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Harper's Encyclopedia of United States History (ed. Benson Lossing) 2 0 Browse Search
Knight's Mechanical Encyclopedia (ed. Knight) 2 0 Browse Search
The Daily Dispatch: January 18, 1861., [Electronic resource] 2 0 Browse Search
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Harper's Encyclopedia of United States History (ed. Benson Lossing), Protestant churches. (search)
ly affected by the prevailing scientific and critical inquiries, and some have been less disturbed by them, but the intellectual ferment has reached most of them; and modifications, more or less radical, have been made in all their creeds. These theological changes are not wholly due to the new conceptions of the world and of man which modern science has introduced. Some of them—and these not the least important—are the fruit of a purified ethical judgment. The dogmas of the Church, as Sabatier has shown, spring from the life of the Church. If the spirit of Christ is abiding in the hearts of his disciples, their views of truth will be constantly purified and enlarged. Many of the changes in theological theory which have taken place within the past century are to be thus explained. The practical disappearance of the hard Calvinistic interpretations which were prevalent in most of the Reformed churches 100 years ago has resulted from the cultivation of humaner feelings and from a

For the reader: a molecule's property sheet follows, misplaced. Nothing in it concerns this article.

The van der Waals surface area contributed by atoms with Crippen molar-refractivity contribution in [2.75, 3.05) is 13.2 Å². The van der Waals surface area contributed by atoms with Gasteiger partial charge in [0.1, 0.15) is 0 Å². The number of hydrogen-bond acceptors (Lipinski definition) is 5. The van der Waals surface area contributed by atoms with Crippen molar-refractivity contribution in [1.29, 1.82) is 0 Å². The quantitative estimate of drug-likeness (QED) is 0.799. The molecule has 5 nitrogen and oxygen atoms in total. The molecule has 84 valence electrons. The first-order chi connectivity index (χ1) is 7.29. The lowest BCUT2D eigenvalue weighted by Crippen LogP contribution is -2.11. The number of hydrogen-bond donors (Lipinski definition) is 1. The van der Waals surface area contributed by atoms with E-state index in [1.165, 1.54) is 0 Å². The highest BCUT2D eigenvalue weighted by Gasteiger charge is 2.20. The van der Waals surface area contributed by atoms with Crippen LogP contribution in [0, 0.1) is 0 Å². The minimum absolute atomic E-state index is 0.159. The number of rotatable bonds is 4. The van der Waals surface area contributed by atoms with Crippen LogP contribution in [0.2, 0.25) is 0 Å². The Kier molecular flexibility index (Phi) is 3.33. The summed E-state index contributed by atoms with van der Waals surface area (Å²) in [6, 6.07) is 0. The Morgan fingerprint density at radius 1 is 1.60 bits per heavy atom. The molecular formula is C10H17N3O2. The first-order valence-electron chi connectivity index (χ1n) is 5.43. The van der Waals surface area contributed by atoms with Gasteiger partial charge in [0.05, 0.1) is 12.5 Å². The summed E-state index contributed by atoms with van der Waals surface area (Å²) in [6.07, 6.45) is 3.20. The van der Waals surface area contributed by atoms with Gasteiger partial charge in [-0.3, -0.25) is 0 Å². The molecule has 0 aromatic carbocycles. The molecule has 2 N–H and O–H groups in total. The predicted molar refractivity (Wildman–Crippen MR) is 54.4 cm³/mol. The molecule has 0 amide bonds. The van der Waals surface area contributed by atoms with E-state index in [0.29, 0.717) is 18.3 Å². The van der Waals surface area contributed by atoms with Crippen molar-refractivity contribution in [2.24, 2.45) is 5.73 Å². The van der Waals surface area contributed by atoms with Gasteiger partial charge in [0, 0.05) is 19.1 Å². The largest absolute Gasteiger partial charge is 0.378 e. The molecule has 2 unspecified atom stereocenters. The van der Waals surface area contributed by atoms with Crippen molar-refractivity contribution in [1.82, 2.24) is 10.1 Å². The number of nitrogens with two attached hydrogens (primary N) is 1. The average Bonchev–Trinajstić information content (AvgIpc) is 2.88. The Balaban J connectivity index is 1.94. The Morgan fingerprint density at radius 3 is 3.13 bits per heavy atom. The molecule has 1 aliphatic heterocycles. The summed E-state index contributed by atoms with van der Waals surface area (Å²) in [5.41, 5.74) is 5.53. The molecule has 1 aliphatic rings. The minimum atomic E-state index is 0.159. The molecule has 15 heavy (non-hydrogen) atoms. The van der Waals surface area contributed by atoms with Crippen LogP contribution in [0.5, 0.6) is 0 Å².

the neck or body of the bladder that is cut, the instrument might more properly be called a cystotome. Li-thot′o-me — cache. (Surgical.) An instrument used in lithotomy. It is introduced with blades concealed in a sheath, from which they are protruded, by pressing upon a lever, on reaching the place of operation. The incision is made by withdrawing the instrument. It is made single or double bladed. Called also a bistouri-cache. This instrument is specifically recommended by Sabatier, 1797, in an article read before the National Institute of France, October 6, 1797. Li-thot′o-my-bi-sect′or. (Surgical.) An instrument for making the bilateral incisions in lithotomy. Li-thot′o-my-for′ceps. An instrument (b, Fig. 2978) for extracting stone from the bladder through the opening previously made by lithotomy. Its blades are concave, with rasp teeth cut in to take a firm hold on the stone, the outer surface well rounded to admit of easy introduction, with
The Daily Dispatch: January 18, 1861., [Electronic resource], Fined for planting Potatoes in a cemetery. (search)
Fined for planting Potatoes in a cemetery. --A priest of the name of Sabatier, of the parish of Lassur, in the Ariege, was some time ago condemned by the Tribunal of Correctional Police of Foix to 100f. fine for a singular offence — desecration of a place of sepulchre, by planting potatoes in the cemetery. --He appealed to the Imperial Court of Toulouse, and the case came on three days ago, but the fine was increased to 200f.